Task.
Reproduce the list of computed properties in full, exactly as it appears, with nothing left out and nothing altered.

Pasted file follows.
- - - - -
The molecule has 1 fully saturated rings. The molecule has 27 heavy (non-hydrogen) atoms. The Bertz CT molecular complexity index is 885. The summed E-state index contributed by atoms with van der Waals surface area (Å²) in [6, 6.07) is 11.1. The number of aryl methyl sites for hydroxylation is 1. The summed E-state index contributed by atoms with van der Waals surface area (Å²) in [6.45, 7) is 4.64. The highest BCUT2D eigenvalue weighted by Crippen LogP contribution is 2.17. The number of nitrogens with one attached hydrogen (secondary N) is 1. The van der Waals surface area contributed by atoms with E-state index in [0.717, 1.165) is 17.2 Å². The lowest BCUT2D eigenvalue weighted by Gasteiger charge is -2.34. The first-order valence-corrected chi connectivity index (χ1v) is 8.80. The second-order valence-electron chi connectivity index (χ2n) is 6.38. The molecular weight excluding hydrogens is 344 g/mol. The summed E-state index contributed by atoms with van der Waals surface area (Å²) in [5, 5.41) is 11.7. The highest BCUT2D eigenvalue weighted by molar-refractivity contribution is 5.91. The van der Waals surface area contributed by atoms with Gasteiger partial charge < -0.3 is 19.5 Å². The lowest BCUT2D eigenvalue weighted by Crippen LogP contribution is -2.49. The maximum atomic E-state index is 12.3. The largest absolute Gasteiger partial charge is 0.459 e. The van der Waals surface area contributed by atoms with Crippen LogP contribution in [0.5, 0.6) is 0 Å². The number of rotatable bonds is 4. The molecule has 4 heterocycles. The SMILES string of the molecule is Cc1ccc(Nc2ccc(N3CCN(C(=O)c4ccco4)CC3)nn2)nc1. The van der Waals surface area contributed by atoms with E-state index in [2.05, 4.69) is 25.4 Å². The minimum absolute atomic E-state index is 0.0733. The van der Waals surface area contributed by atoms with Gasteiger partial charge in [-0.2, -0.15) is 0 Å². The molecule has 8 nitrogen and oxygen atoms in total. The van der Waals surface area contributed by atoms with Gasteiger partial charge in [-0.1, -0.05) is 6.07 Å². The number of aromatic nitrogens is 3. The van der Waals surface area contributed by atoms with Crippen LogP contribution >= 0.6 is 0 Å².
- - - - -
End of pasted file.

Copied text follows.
The molecule has 1 fully saturated rings. The molecule has 27 heavy (non-hydrogen) atoms. The Bertz CT molecular complexity index is 885. The summed E-state index contributed by atoms with van der Waals surface area (Å²) in [6, 6.07) is 11.1. The number of aryl methyl sites for hydroxylation is 1. The summed E-state index contributed by atoms with van der Waals surface area (Å²) in [6.45, 7) is 4.64. The highest BCUT2D eigenvalue weighted by Crippen LogP contribution is 2.17. The number of nitrogens with one attached hydrogen (secondary N) is 1. The van der Waals surface area contributed by atoms with E-state index in [0.717, 1.165) is 17.2 Å². The lowest BCUT2D eigenvalue weighted by Gasteiger charge is -2.34. The first-order valence-corrected chi connectivity index (χ1v) is 8.80. The second-order valence-electron chi connectivity index (χ2n) is 6.38. The molecular weight excluding hydrogens is 344 g/mol. The summed E-state index contributed by atoms with van der Waals surface area (Å²) in [5, 5.41) is 11.7. The highest BCUT2D eigenvalue weighted by molar-refractivity contribution is 5.91. The van der Waals surface area contributed by atoms with Gasteiger partial charge < -0.3 is 19.5 Å². The lowest BCUT2D eigenvalue weighted by Crippen LogP contribution is -2.49. The maximum atomic E-state index is 12.3. The largest absolute Gasteiger partial charge is 0.459 e. The van der Waals surface area contributed by atoms with Crippen LogP contribution in [0.5, 0.6) is 0 Å². The number of rotatable bonds is 4. The molecule has 4 heterocycles. The SMILES string of the molecule is Cc1ccc(Nc2ccc(N3CCN(C(=O)c4ccco4)CC3)nn2)nc1. The van der Waals surface area contributed by atoms with E-state index in [2.05, 4.69) is 25.4 Å². The minimum absolute atomic E-state index is 0.0733. The van der Waals surface area contributed by atoms with Gasteiger partial charge in [-0.2, -0.15) is 0 Å². The molecule has 8 nitrogen and oxygen atoms in total. The van der Waals surface area contributed by atoms with Gasteiger partial charge in [-0.1, -0.05) is 6.07 Å². The number of aromatic nitrogens is 3. The van der Waals surface area contributed by atoms with Crippen LogP contribution >= 0.6 is 0 Å².